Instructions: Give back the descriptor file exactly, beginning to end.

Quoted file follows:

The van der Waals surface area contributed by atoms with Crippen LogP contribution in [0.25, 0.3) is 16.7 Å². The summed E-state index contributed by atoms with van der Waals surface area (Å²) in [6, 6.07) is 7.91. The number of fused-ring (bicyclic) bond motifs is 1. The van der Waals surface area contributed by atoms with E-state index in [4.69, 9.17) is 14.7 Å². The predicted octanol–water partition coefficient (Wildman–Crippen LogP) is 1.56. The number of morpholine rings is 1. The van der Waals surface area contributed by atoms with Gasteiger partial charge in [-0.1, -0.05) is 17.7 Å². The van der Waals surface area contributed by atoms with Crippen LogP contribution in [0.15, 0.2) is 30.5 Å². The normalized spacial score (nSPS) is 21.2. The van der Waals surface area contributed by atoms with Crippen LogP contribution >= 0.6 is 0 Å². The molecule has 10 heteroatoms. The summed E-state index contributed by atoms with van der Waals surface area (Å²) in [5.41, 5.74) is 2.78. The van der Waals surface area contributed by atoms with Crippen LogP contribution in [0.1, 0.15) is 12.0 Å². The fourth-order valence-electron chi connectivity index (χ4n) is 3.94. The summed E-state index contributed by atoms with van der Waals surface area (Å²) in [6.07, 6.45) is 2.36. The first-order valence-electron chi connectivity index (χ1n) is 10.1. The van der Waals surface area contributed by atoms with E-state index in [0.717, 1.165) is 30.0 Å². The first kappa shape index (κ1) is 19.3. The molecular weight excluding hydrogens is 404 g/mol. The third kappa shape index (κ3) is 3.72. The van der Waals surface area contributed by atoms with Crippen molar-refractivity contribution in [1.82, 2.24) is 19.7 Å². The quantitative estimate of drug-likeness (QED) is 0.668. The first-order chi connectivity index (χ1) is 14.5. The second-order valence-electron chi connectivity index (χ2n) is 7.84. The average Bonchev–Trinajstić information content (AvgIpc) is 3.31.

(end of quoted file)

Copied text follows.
The van der Waals surface area contributed by atoms with Crippen LogP contribution in [0.25, 0.3) is 16.7 Å². The summed E-state index contributed by atoms with van der Waals surface area (Å²) in [6, 6.07) is 7.91. The number of fused-ring (bicyclic) bond motifs is 1. The van der Waals surface area contributed by atoms with E-state index in [4.69, 9.17) is 14.7 Å². The predicted octanol–water partition coefficient (Wildman–Crippen LogP) is 1.56. The number of morpholine rings is 1. The van der Waals surface area contributed by atoms with Gasteiger partial charge in [-0.1, -0.05) is 17.7 Å². The van der Waals surface area contributed by atoms with Crippen LogP contribution in [0.15, 0.2) is 30.5 Å². The normalized spacial score (nSPS) is 21.2. The van der Waals surface area contributed by atoms with Crippen LogP contribution >= 0.6 is 0 Å². The molecule has 10 heteroatoms. The summed E-state index contributed by atoms with van der Waals surface area (Å²) in [5.41, 5.74) is 2.78. The van der Waals surface area contributed by atoms with Crippen LogP contribution in [0.1, 0.15) is 12.0 Å². The fourth-order valence-electron chi connectivity index (χ4n) is 3.94. The summed E-state index contributed by atoms with van der Waals surface area (Å²) in [6.07, 6.45) is 2.36. The first-order valence-electron chi connectivity index (χ1n) is 10.1. The van der Waals surface area contributed by atoms with E-state index in [0.717, 1.165) is 30.0 Å². The first kappa shape index (κ1) is 19.3. The molecular weight excluding hydrogens is 404 g/mol. The third kappa shape index (κ3) is 3.72. The van der Waals surface area contributed by atoms with Crippen molar-refractivity contribution in [1.82, 2.24) is 19.7 Å². The quantitative estimate of drug-likeness (QED) is 0.668. The first-order chi connectivity index (χ1) is 14.5. The second-order valence-electron chi connectivity index (χ2n) is 7.84. The average Bonchev–Trinajstić information content (AvgIpc) is 3.31.